The best time to divide fritillaries is in fall when the bulbs are dormant.

Use a garden fork to dig up the bulbs and gently separate the bulbs and replant them a few inches apart.


If snake head fritillaries are eaten they can cause kidney problems, hypertension and cardiac arrest so it’s best to avoid planting these flowers if you have small children.

The bulbs can also cause contact dermatitis so always wear gloves when handling the bulbs. [1]

Pests and diseases

Fritillaries are fairly pest resistant but they can be eaten by snails and slugs when the plants are young.

Set out some snail pellets or use a beer trap to protect the seedlings.

snake head flower

Questions about growing snake head flowers

Here are some of the most common questions about fritillary plant care. If you can’t find the answer here, add it to the comment section below.

Are fritillaries frost tolerant?

Snake head fritillaries are fairly hardy and will tolerate cold winter temperatures and light frosts.

How tall do snake head flowers grow?

Snake head fritillaries grow to about 12 to 16 inches (30 to 40 cm) tall so they’re ideal for the back of garden borders with smaller flowers planted in front.

Snake head fritillaria are also known by many other names including:

  • Chequered lily
  • Guinea hen flower
  • Chess flower
  • Drooping lily

So there are my tips for growing snake head flowers.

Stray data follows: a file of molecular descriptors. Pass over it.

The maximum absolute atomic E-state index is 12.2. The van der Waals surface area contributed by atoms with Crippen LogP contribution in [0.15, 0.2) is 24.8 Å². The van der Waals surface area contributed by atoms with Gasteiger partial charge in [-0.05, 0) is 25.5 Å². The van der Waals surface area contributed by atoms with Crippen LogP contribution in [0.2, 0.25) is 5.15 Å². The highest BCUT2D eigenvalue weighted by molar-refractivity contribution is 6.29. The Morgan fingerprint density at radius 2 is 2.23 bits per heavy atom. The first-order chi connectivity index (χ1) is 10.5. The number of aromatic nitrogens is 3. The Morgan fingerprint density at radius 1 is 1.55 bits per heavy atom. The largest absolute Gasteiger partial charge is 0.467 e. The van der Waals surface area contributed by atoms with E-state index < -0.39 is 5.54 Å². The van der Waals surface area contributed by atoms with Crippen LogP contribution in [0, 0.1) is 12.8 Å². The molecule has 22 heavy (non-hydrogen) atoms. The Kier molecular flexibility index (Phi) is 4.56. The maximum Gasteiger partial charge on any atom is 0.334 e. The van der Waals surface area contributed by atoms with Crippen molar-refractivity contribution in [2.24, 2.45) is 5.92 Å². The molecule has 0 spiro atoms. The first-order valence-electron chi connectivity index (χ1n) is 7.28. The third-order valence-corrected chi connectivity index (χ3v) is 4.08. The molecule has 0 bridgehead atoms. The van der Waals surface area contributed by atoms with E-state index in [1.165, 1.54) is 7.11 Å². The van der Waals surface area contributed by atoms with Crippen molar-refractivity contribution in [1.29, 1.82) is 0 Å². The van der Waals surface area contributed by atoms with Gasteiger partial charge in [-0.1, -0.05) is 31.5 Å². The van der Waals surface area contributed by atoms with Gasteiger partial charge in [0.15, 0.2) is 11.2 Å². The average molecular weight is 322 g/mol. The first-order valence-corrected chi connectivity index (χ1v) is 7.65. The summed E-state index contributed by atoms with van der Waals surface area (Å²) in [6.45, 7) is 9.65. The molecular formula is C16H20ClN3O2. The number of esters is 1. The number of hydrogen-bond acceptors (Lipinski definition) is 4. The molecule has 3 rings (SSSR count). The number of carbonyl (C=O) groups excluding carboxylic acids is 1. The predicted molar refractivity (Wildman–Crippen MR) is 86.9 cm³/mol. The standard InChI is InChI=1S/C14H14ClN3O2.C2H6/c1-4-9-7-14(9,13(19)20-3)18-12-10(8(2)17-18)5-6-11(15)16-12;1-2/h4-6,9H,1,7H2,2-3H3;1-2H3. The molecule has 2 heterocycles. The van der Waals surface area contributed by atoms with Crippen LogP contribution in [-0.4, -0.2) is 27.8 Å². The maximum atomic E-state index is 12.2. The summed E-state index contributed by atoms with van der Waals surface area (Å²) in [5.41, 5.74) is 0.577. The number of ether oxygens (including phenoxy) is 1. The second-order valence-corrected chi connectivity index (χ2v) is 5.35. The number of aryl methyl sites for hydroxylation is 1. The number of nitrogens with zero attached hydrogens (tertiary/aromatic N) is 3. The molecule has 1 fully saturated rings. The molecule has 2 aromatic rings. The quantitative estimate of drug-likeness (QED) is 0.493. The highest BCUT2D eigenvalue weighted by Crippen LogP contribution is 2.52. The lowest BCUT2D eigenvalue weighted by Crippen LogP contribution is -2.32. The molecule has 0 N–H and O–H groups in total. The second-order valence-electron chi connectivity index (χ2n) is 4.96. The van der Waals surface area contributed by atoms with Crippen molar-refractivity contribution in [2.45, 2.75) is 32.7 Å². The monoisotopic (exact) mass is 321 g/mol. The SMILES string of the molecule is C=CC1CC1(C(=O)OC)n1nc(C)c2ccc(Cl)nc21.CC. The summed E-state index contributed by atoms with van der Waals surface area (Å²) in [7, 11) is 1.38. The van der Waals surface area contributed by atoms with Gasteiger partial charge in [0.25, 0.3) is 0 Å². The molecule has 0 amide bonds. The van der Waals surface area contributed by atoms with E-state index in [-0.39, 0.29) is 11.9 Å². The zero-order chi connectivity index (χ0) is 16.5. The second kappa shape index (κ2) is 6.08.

With the right care and location you can expect beautiful fritillaries to pop up in your garden for many years to come.


Have you tried growing snake head fritillaries in your flower garden? Let me know in the comments below.

Are you on Pinterest? I have boards dedicated to Perennial Flowers and Flower Gardening that you may enjoy. You can also find me on Facebook.

growing snake head fritillaries

Kelly Martin

Hi, I'm Kelly Martin, a landscape gardener and designer with over 10 years experience. I have a passion for small space gardening and I love designing and creating beautiful outdoor spaces that maximize the potential of small urban gardens. Read more

This Post Has 4 Comments

  1. Desmond Aicken

    I have planted snake head fritillary bulbs in a window box but they have failed to come up, about 90 bulbs in total. I planted them set them on a bed of perlite thinking it will add extra drainage but I’m thinking that has had the opposite effect and kept them too wet. Can you PLEASE tell me what you think and if this is the case?

    1. Kelly Taylor

      Hi Desmond, sorry to hear that your fritillary bulbs didn’t come up. How often were you watering the bulbs? Was there a lot of rainfall after you planted them?

  2. Win Gordon

    Hi Kelly
    I have planted fritallaria imperialist, for several years I used to had beautiful flowers but the past 2/3 years the foliage comes up but I’m lucky if I get one flower. If they don’t flower this year I am thinking of digging them up and buying some new ones, or is there anything I can do to revive them?

    1. Kelly Taylor

      Hi Win, how long have your bulbs been in the ground? Have you had wetter or drier conditions in the last few years?